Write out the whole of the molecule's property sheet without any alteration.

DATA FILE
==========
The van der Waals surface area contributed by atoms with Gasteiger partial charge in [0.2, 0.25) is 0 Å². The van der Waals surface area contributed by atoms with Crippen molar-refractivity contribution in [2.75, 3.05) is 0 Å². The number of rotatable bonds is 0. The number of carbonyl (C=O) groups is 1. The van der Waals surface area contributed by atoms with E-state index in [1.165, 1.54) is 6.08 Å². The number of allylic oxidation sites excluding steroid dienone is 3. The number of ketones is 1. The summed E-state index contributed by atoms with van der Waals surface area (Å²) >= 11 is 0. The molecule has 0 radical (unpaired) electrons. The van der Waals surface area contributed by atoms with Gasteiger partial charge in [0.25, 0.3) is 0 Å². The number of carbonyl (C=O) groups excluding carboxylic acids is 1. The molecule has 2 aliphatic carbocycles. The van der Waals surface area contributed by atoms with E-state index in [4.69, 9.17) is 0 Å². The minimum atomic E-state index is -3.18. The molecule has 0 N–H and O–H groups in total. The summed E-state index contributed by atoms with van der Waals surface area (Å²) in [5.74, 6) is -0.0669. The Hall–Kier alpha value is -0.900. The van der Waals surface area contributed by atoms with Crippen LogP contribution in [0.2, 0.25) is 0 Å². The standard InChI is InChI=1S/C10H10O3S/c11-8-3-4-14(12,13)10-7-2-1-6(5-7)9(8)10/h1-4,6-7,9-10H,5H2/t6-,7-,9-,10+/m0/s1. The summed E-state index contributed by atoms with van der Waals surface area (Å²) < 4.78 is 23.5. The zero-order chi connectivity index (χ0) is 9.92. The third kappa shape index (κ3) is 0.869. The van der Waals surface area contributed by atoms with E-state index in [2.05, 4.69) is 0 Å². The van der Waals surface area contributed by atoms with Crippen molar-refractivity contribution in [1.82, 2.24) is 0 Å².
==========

The van der Waals surface area contributed by atoms with Gasteiger partial charge in [0.2, 0.25) is 0 Å². The van der Waals surface area contributed by atoms with Crippen molar-refractivity contribution in [2.75, 3.05) is 0 Å². The number of rotatable bonds is 0. The number of carbonyl (C=O) groups is 1. The van der Waals surface area contributed by atoms with E-state index in [1.165, 1.54) is 6.08 Å². The number of allylic oxidation sites excluding steroid dienone is 3. The number of ketones is 1. The summed E-state index contributed by atoms with van der Waals surface area (Å²) >= 11 is 0. The molecule has 0 radical (unpaired) electrons. The van der Waals surface area contributed by atoms with Gasteiger partial charge in [0.25, 0.3) is 0 Å². The number of carbonyl (C=O) groups excluding carboxylic acids is 1. The molecule has 2 aliphatic carbocycles. The van der Waals surface area contributed by atoms with E-state index in [4.69, 9.17) is 0 Å². The minimum atomic E-state index is -3.18. The molecule has 0 N–H and O–H groups in total. The summed E-state index contributed by atoms with van der Waals surface area (Å²) in [5.74, 6) is -0.0669. The Hall–Kier alpha value is -0.900. The van der Waals surface area contributed by atoms with Crippen LogP contribution in [0.2, 0.25) is 0 Å². The standard InChI is InChI=1S/C10H10O3S/c11-8-3-4-14(12,13)10-7-2-1-6(5-7)9(8)10/h1-4,6-7,9-10H,5H2/t6-,7-,9-,10+/m0/s1. The summed E-state index contributed by atoms with van der Waals surface area (Å²) < 4.78 is 23.5. The zero-order chi connectivity index (χ0) is 9.92. The third kappa shape index (κ3) is 0.869. The van der Waals surface area contributed by atoms with E-state index in [2.05, 4.69) is 0 Å². The van der Waals surface area contributed by atoms with Crippen molar-refractivity contribution in [1.82, 2.24) is 0 Å².